Does heaven exist? With well over 100,000 plus recorded and described spiritual experiences collected over 15 years, to base the answer on, science can now categorically say yes. Furthermore, you can see the evidence for free on the website allaboutheaven.org.

Available on Amazon
also on all local Amazon sites, just change .com for the local version (.co.uk, .jp, .nl, .de, .fr etc.)


This book, which covers Visions and hallucinations, explains what causes them and summarises how many hallucinations have been caused by each event or activity. It also provides specific help with questions people have asked us, such as ‘Is my medication giving me hallucinations?’.

Available on Amazon
also on all local Amazon sites, just change .com for the local version (.co.uk, .jp, .nl, .de, .fr etc.)

Observations placeholder

Dr Kary Mullis - The polymerase chain reaction (PCR) technique and astrology



Type of Spiritual Experience


Kary Banks Mullis (born December 28, 1944) is a Nobel Prize-winning American biochemist, author, and lecturer. In recognition of his improvement of the polymerase chain reaction (PCR) technique, he shared the 1993 Nobel Prize in Chemistry with Michael Smith and earned the Japan Prize in the same year. The process was first described by Kjell Kleppe and 1968 Nobel laureate H. Gobind Khorana, and allows the amplification of specific DNA sequences. The improvements made by Mullis allowed PCR to become a central technique in biochemistry and molecular biology, described by The New York Times as "highly original and significant, virtually dividing biology into the two epochs of before P.C.R. and after P.C.R."

Since winning the Nobel Prize, Mullis has been criticized in The New York Times for promoting ideas in areas in which he has no expertise. He has promoted ...... his belief in astrology.

A description of the experience

Friday, Aug 16, 2013 01:39 PM +0100   10 famous geniuses and their drugs of choice

Robert T. Gonzalez

Who, you may be asking, is Kary Mullis? Let’s put it this way: If you’ve worked in a biomedical research lab since the 1980s, there is an exceedingly good chance you’ve performed a polymerase chain reaction (aka PCR, the lab technique that can turn a single segment of DNA into millions of identical copies), or are at least familiar with it.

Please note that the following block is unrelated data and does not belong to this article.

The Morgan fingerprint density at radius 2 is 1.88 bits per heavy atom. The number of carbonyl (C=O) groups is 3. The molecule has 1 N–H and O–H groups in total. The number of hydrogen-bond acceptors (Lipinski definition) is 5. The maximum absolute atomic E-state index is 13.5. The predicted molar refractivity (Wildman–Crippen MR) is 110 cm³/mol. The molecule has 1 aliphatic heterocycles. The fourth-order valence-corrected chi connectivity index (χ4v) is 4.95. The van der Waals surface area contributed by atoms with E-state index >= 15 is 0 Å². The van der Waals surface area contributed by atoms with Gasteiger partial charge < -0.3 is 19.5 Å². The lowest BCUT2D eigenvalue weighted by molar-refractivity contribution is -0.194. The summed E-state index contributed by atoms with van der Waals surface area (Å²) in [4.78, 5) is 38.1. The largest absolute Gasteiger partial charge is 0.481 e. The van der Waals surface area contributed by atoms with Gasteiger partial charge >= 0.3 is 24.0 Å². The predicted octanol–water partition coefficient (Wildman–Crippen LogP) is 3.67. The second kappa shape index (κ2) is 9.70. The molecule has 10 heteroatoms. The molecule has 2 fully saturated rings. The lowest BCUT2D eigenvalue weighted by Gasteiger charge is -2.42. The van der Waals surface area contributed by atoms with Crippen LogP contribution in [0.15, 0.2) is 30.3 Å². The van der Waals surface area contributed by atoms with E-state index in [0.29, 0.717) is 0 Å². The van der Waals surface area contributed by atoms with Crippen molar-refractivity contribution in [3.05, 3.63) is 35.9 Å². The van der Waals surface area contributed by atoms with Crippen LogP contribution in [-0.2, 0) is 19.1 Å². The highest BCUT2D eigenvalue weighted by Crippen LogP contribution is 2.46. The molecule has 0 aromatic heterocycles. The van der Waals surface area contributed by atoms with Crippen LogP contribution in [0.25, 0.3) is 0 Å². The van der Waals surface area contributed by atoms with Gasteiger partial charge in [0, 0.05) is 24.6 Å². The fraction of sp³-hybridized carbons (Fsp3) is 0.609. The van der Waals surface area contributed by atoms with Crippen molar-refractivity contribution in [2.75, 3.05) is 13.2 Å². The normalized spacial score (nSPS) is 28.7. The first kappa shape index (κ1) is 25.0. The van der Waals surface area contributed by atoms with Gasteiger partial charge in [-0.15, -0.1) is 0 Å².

You have Mullis to thank for that.

While Mullis didn’t invent the PCR technique, per se, he improved upon it so significantly as to revolutionize the field of biomedical research, securing himself a Nobel Prize in chemistry in the process.

The secret to Mullis’ breakthrough? In a September 1994 issue of California Monthly, Mullis says that he “took plenty of LSD” In the ’60s and ’70s, going so far as to call his “mind-opening” experimentation with psychedelics “much more important than any courses [he] ever took.”

A few years later, in an interview for BBC’s Psychedelic Science documentary, Mullis mused aloud: “What if I had not taken LSD ever; would I have still invented PCR?” To which he replied, “I don’t know. I doubt it. I seriously doubt it.”


Mullis details his experiences synthesizing and testing various psychedelic amphetamines and a difficult trip on DET in his autobiography. In a Q&A interview published in the September 1994, issue of California Monthly, Mullis said, "Back in the 1960s and early '70s I took plenty of LSD. A lot of people were doing that in Berkeley back then. And I found it to be a mind-opening experience. It was certainly much more important than any courses I ever took."

During a symposium held for centenarian Albert Hofmann, "Hofmann revealed that he was told by Nobel-prize-winning chemist Kary Mullis that LSD had helped him develop the polymerase chain reaction that helps amplify specific DNA sequences." Replying to his own postulate during an interview for BBC's Psychedelic Science documentary, "What if I had not taken LSD ever; would I have still invented PCR?" He replied, "I don't know. I doubt it. I seriously doubt it

The source of the experience

Genius other

Concepts, symbols and science items


Science Items


Activities and commonsteps